The British Veterinary Association has welcomed the European Commission’s Action Plan on Antimicrobial Resistance, but expressed concern that the commission has given only qualified support for new antimicrobials for veterinary use.
The British Veterinary Association (BVA) has welcomed the European Commission’s Action Plan on Antimicrobial Resistance (AMR), but expressed concern that the Commission has given only qualified support for new antimicrobials for veterinary use.
The Action Plan was launched today (Thursday) on the eve of European Antibiotic Awareness Day. It sets out 12 actions to:
- Improve awareness raising on the appropriate use of antimicrobials
- Strengthen EU law on veterinary medicines and on medicated feed
- Introduce recommendations for prudent use of antimicrobials in veterinary medicine, including follow-up reports
- Strengthen infection prevention and control in hospitals, clinics, etc.
- Introduce legal tools to tighten prevention and control of infections in animals in the new EU Animal Health Law
- Promote unprecedented collaboration to bring new antimicrobials to patients
- Promote efforts to analyse the need for new antibiotics in veterinary medicine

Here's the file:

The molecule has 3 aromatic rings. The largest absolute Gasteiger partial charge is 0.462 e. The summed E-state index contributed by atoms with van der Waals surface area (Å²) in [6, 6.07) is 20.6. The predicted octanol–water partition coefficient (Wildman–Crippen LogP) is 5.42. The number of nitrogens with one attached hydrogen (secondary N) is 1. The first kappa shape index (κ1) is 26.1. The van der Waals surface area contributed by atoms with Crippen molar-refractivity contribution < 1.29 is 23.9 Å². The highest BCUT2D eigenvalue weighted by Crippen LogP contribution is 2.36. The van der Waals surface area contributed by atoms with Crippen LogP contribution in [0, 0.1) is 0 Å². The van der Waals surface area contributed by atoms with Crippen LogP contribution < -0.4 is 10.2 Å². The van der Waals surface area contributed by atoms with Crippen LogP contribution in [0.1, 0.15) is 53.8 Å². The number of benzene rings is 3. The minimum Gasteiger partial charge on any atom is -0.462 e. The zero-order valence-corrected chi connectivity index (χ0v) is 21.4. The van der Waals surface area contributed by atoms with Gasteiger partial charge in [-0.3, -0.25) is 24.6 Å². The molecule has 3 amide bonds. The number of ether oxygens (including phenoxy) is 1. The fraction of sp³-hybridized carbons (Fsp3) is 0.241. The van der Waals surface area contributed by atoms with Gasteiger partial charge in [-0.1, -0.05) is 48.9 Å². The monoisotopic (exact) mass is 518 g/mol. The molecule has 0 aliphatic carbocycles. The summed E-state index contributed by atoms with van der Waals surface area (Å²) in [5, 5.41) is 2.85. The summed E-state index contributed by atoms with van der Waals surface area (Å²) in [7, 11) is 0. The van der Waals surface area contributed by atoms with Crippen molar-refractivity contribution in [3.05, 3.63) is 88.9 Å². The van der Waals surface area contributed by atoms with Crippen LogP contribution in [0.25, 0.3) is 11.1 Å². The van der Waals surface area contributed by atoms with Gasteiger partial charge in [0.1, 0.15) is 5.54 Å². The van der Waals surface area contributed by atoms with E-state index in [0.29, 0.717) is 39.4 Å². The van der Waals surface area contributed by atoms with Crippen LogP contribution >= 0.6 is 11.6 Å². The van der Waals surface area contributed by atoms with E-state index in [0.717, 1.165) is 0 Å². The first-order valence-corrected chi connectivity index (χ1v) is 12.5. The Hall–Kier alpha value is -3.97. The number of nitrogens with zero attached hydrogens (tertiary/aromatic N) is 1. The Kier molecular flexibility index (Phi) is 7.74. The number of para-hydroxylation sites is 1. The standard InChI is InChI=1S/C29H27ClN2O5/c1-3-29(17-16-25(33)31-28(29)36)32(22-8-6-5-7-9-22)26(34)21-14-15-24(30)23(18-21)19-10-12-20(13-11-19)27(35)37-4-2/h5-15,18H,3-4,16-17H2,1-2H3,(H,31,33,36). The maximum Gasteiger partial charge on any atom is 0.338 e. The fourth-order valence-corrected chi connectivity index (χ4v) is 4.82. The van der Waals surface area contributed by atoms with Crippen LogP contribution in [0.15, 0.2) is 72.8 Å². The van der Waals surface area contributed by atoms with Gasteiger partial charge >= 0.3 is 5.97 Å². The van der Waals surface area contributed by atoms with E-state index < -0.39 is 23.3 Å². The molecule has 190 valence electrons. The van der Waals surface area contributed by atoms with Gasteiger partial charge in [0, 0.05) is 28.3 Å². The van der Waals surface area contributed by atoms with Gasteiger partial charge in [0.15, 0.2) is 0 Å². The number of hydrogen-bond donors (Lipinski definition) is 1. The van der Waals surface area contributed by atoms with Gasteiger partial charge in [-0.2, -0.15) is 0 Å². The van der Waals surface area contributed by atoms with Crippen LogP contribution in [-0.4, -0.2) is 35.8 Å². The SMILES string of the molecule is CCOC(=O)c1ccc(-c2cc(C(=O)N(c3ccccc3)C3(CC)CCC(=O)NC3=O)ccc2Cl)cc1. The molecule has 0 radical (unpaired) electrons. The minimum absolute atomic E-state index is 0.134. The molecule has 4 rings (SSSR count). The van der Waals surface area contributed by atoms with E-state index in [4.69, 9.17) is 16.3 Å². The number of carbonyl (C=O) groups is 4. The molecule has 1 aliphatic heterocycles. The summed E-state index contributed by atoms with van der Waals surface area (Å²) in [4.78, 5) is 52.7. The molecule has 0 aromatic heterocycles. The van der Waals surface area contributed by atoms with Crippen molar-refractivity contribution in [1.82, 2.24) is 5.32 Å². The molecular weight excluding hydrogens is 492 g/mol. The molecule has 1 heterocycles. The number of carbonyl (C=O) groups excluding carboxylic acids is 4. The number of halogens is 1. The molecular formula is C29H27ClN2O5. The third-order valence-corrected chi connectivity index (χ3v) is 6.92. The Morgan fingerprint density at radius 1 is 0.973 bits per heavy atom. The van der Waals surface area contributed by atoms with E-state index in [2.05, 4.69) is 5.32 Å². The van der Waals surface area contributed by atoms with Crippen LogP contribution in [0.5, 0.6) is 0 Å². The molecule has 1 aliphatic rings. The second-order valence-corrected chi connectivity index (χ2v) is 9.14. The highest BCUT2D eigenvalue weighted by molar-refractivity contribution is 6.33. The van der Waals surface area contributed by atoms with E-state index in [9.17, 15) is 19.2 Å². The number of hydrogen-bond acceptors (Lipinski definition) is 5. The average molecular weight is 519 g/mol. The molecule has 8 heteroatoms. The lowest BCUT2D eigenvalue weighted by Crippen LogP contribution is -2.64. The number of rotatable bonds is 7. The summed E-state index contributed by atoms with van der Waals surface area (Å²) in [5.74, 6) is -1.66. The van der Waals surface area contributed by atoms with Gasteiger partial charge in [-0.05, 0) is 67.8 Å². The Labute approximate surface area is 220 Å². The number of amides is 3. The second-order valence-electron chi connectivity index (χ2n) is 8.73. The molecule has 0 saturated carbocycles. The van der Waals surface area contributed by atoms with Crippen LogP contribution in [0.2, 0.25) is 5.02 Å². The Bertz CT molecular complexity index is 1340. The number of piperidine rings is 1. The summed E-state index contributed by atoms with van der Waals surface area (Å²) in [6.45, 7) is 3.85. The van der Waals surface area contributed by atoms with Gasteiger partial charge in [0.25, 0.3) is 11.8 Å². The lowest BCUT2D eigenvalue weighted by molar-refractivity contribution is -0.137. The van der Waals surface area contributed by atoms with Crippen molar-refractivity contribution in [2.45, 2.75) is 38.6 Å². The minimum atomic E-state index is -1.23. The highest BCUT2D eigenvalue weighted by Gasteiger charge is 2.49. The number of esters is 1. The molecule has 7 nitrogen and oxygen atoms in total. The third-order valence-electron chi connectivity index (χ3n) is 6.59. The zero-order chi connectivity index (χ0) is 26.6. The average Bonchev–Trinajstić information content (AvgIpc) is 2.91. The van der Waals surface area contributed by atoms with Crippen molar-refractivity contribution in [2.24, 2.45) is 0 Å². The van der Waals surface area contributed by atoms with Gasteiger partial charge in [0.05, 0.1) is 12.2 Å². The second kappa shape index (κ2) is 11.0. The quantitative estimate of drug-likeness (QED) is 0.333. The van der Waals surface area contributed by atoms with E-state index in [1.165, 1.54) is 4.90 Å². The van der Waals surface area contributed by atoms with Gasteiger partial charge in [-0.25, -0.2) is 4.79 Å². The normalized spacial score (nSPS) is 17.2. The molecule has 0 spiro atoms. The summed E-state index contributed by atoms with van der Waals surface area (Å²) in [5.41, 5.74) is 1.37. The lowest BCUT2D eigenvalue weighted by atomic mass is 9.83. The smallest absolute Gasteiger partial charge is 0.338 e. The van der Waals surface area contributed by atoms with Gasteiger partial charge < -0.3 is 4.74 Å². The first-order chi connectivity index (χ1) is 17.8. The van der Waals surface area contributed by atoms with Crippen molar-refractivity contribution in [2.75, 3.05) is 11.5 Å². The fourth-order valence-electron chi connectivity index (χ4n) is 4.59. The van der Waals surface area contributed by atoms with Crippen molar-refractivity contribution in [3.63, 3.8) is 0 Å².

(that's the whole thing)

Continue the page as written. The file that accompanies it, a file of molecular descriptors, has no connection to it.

- Develop and/or strengthen multilateral and bilateral commitments for the prevention and control of AMR
- Strengthen surveillance systems on AMR and antimicrobial consumption in human medicines
- Strengthen surveillance systems on AMR and antimicrobial consumption in animal medicines
- Reinforce and co-ordinate research
- Improve communication on AMR to the public.
BVA president Carl Padgett said: “There is much to be applauded in this action plan. In particular the BVA supports the calls for more and better coordinated research, more responsible use of antimicrobials in human and veterinary medicine, and the development of diagnostic tools to quickly and accurately identify the right drug for the right bug.
“The use of antimicrobials in the treatment and control of animal diseases is essential and the BVA supports the strong messages in this plan. Any option for managing AMR must be firmly rooted in sound scientific assessment of the risk.
“While the report recognises the difficulties that have led to the hampering of research into new antimicrobials for veterinary use, we are concerned that there is only qualified support from the Commission for the development of these new medicines for animal use.”
Mr Padgett said that research into new antimicrobials should be supported in both human and veterinary medicine, but claimed that a more predictable regulatory environment needed to be created in order to encourage new products for animals to be brought to the market.
He concluded: “While the BVA supports the need for a new regulatory framework, any new regulations must not impede the ability of veterinary surgeons to prescribe and dispense medicines according to their clinical judgement.”